common oxlip. Secondly, by the supposed hybrid plant being nearly intermediate
in character between the two parent-species, and especially by its resembling
hybrids artificially made between the same two species. Now the oxlip is
intermediate in character, and resembles in every respect, except in the colour
of the corolla, hybrids artificially produced between the primrose and the
polyanthus, which latter is a variety of the cowslip. Thirdly, by the supposed
hybrids being more or less sterile when crossed inter se: but to try this fairly
two distinct plants of the same parentage, and not two flowers on the same
plant, should be crossed; for many pure species are more or less sterile with
pollen from the same individual plant; and in the case of hybrids from
heterostyled species the opposite forms should be crossed. Fourthly and lastly,
by the supposed hybrids being much more fertile when crossed with either pure
parent-species than when crossed inter se, but still not as fully fertile as the
parent-species.

For the sake of ascertaining the two latter points, I transplanted a group of
wild oxlips into my garden. They consisted of one long-styled and three short-
styled plants, which, except in the corolla of one being slightly larger,
resembled each other closely. The trials which were made, and the results
obtained, are shown in tables 2.14, 2.15, 2.16, 2.17 and 2.18. No less than
twenty different crosses are necessary in order to ascertain fully the fertility
of hybrid heterostyled plants, both inter se and with their two parent-species.
In this instance 256 flowers were crossed in the course of four seasons. I may
mention, as a mere curiosity, that if any one were to raise hybrids between two
trimorphic heterostyled species, he would have to make 90 distinct unions in
order to ascertain their fertility in all ways; and as he would have to try at
least 10 flowers in each case, he would be compelled to fertilise 900 flowers
and count their seeds. This would probably exhaust the patience of the most
patient man.

TABLE 2.14. Crosses inter se between the two forms of the common Oxlip.

Column 1: Illegitimate union.
Short-styled oxlip, by pollen of short-styled oxlip: 20 flowers fertilised, did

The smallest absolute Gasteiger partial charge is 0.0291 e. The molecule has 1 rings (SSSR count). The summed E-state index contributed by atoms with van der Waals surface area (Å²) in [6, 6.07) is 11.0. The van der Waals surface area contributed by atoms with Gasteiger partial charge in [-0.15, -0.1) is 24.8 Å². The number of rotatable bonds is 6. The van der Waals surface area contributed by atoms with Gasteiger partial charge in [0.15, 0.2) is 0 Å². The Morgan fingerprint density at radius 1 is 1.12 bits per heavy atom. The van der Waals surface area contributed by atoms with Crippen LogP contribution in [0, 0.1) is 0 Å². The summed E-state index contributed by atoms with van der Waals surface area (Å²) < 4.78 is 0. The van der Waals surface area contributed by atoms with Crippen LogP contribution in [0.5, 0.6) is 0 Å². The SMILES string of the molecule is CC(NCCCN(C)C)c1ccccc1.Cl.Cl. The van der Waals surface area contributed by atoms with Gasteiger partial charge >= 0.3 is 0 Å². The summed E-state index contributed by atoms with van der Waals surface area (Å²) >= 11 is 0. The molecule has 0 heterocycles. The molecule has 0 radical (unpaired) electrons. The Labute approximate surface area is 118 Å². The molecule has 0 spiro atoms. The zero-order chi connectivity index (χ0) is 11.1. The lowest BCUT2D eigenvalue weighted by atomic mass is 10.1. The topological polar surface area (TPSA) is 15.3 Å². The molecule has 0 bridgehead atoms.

not produce one capsule.

Column 2: Legitimate union.
Short-styled oxlip, by pollen of long-styled oxlip: 10 flowers fertilised, did
not produce one capsule.

Column 3: Illegitimate union.
Long-styled oxlip, by its own pollen: 24 flowers fertilised, produced five
capsules, containing 6, 10, 20, 8, and 14 seeds. Average 11.6.

Column 4: Legitimate union.
Long-styled oxlip, by pollen of short-styled oxlip: 10 flowers fertilised, did
not produce one capsule.

TABLE 2.15. Both forms of the Oxlip crossed with Pollen of both forms of the
Cowslip, P. veris.

Column 1: Illegitimate union.
Short-styled oxlip, by pollen of short-styled cowslip: 18 flowers fertilised,
did not produce one capsule.

Column 2: Legitimate union.
Short-styled oxlip, by pollen of long-styled cowslip: 18 flowers fertilised,
produced three capsules, containing 7, 3, and 3 wretched seeds, apparently
incapable of germination.

Column 3: Illegitimate union.
Long-styled oxlip, by pollen of long-styled cowslip: 11 flowers fertilised,
produced one capsule, containing 13 wretched seeds.

Column 4: Legitimate union.
Long-styled oxlip, by pollen of short-styled cowslip: 5 flowers fertilised,
produced two capsules, containing 21 and 28 very fine seeds.

TABLE 2.16. Both forms of the Oxlip crossed with Pollen of both forms of the
Primrose, P. vulgaris.

Column 1: Illegitimate union.
Short-styled oxlip, by pollen of short-styled primrose: 34 flowers fertilised,
produced two capsules, containing 5 and 12 seeds.

Column 2: Legitimate union.
Short-styled oxlip, by pollen of long-styled primrose: 26 flowers fertilised,
produced six capsules, containing 16, 20, 5, 10, 19, and 24 seeds. Average 15.7.
Many of the seeds very poor, some good.

Column 3: Illegitimate union.
Long-styled oxlip, by pollen of long-styled primrose: 11 flowers fertilised,
produced four capsules, containing 10, 7, 5, and 6 wretched seeds. Average 7.0.

Column 4: Legitimate union.
Long-styled oxlip, by pollen of short-styled primrose: 5 flowers fertilised,
produced five capsules, containing 26, 32, 23, 28, and 34 seeds. Average 28.6.